The high-profile coverage of the event is essential: media reports in China are often propaganda vehicles coordinated by the advertising department of the party.
In the latter’s first term as party leader Wang headed Xi’s flagship anti-corruption drive. While Wang is not among the approximately 200 members of the Central Committee, he is currently the “eighth member” of the 7-man Politburo Permanent Committee.
Wang also has many friends on Wall Street and has, for a long time been responsible for changing China’s economic ties with the United States. But Wang’s supernatural influence seems to has diminished after President Donald Trump got to power. His role in China’s relations with the US has recently been limited. Then, he began to take over the relationship between China and Japan.
In October, Wang visited Japan for the enthronement ceremony of Emperor Naruhito. Last week, at the direct request of Xi Jinping, Wang visited Kitamura.
China has historically chosen to escape the crisis through its relations with Japan. China faced economic sanctions from the West in 1989 after the military crushing of pro-democracy demonstrations on Beijing Tiananmen Square. In the end, enhanced ties with Japan helped China escape its international isolation.
Now Beijing is giving top priority to Xi Jinping’s planned visit to Japan in April in the face of a possible crisis in its ties with Washington. Sino-Japanese links are a world away from when tensions erupted over Japan’s nationalisation of the Senkaku Islands in the East China Sea seven years ago.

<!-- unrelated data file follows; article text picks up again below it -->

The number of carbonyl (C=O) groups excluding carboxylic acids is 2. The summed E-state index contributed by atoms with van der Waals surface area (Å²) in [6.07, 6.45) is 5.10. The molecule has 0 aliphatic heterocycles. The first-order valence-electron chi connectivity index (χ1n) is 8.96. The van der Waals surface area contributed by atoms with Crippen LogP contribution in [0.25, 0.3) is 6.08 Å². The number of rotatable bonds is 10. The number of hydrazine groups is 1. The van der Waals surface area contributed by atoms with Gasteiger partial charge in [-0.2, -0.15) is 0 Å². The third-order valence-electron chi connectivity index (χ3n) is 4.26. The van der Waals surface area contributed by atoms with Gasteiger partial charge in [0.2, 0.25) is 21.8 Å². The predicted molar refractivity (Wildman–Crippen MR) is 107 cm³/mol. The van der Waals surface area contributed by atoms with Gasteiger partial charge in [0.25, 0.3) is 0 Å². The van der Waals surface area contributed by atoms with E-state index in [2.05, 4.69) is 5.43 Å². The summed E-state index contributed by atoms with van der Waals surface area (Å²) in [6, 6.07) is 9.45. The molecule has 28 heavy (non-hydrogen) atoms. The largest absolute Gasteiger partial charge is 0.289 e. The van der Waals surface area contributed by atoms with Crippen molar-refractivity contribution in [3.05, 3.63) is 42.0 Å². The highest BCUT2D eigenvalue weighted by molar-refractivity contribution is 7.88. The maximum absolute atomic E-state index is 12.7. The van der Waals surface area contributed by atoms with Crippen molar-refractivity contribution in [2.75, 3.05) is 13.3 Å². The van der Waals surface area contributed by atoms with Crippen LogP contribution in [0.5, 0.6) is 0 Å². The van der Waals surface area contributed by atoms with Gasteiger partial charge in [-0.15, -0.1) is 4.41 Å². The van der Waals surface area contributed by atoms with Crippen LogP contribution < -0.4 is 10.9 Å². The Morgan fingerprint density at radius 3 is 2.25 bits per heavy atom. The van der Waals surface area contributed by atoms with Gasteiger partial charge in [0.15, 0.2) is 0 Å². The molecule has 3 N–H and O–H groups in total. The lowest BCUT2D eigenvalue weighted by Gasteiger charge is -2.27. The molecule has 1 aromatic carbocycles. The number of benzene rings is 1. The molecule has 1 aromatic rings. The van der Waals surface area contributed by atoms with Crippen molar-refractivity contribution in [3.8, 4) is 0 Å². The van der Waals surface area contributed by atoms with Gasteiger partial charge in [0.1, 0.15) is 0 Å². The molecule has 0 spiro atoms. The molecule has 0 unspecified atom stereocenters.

A wave of anti-Japanese demonstrations in China has sparked the nationalisation, and many Japanese companies have been vandalised by angry protesters, tilting bilateral ties into their lowest level.
China is now moving closer to Japan rapidly.
The recent release of a Japanese professor in Beijing is closely connected.
Lim Chuan-tiong, a professor at the Wuhan Research Center for Japanese Studies in Chinese Hubei Province, said that “the early resolution of the case in detention can be welcomed as there were even initiatives to cancel China trips among Japanese scholars.
But Lim also warns Japan against working too excitingly. How much time does the underlying trend to improve Chinese-Japanese relations last? They are closely linked to the new US-China cold war,’ he said.
Paradoxically, Japan’s strategic value will decrease significantly if China’s economy begins to smoke and US relations stabilise. Seven years ago, the wave of anti-Japanese demonstrations across China showed how rapidly connections could develop.
This is international politics’ harsh reality.